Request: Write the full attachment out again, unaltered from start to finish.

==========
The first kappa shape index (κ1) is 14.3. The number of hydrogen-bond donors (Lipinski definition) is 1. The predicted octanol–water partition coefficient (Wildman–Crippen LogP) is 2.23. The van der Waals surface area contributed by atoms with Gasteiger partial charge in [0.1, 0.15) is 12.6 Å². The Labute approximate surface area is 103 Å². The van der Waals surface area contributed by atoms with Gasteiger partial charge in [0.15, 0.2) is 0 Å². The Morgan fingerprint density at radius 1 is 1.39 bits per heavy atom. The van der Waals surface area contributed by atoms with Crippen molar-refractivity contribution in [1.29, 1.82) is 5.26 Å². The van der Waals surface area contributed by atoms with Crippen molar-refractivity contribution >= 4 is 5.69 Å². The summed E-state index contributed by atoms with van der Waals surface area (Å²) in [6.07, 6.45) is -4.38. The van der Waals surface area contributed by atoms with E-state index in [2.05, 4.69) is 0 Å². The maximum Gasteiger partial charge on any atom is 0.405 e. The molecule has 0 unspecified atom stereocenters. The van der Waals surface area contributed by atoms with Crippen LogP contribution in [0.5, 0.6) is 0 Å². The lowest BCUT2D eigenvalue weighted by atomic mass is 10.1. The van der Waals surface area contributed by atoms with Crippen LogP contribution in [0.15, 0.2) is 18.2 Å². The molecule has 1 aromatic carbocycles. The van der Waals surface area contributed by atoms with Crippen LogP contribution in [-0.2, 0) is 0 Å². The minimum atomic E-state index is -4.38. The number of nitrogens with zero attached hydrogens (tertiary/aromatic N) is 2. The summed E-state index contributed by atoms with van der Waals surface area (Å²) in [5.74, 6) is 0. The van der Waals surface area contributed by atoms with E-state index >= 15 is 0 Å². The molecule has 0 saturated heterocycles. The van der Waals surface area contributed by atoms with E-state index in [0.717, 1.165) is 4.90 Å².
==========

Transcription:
The first kappa shape index (κ1) is 14.3. The number of hydrogen-bond donors (Lipinski definition) is 1. The predicted octanol–water partition coefficient (Wildman–Crippen LogP) is 2.23. The van der Waals surface area contributed by atoms with Gasteiger partial charge in [0.1, 0.15) is 12.6 Å². The Labute approximate surface area is 103 Å². The van der Waals surface area contributed by atoms with Gasteiger partial charge in [0.15, 0.2) is 0 Å². The Morgan fingerprint density at radius 1 is 1.39 bits per heavy atom. The van der Waals surface area contributed by atoms with Crippen molar-refractivity contribution in [1.29, 1.82) is 5.26 Å². The van der Waals surface area contributed by atoms with Crippen molar-refractivity contribution >= 4 is 5.69 Å². The summed E-state index contributed by atoms with van der Waals surface area (Å²) in [6.07, 6.45) is -4.38. The van der Waals surface area contributed by atoms with E-state index in [2.05, 4.69) is 0 Å². The maximum Gasteiger partial charge on any atom is 0.405 e. The molecule has 0 unspecified atom stereocenters. The van der Waals surface area contributed by atoms with Crippen LogP contribution in [0.5, 0.6) is 0 Å². The lowest BCUT2D eigenvalue weighted by atomic mass is 10.1. The van der Waals surface area contributed by atoms with Crippen LogP contribution in [0.15, 0.2) is 18.2 Å². The molecule has 1 aromatic carbocycles. The van der Waals surface area contributed by atoms with Crippen LogP contribution in [-0.2, 0) is 0 Å². The minimum atomic E-state index is -4.38. The number of nitrogens with zero attached hydrogens (tertiary/aromatic N) is 2. The summed E-state index contributed by atoms with van der Waals surface area (Å²) in [5.74, 6) is 0. The van der Waals surface area contributed by atoms with E-state index >= 15 is 0 Å². The molecule has 0 saturated heterocycles. The van der Waals surface area contributed by atoms with E-state index in [0.717, 1.165) is 4.90 Å².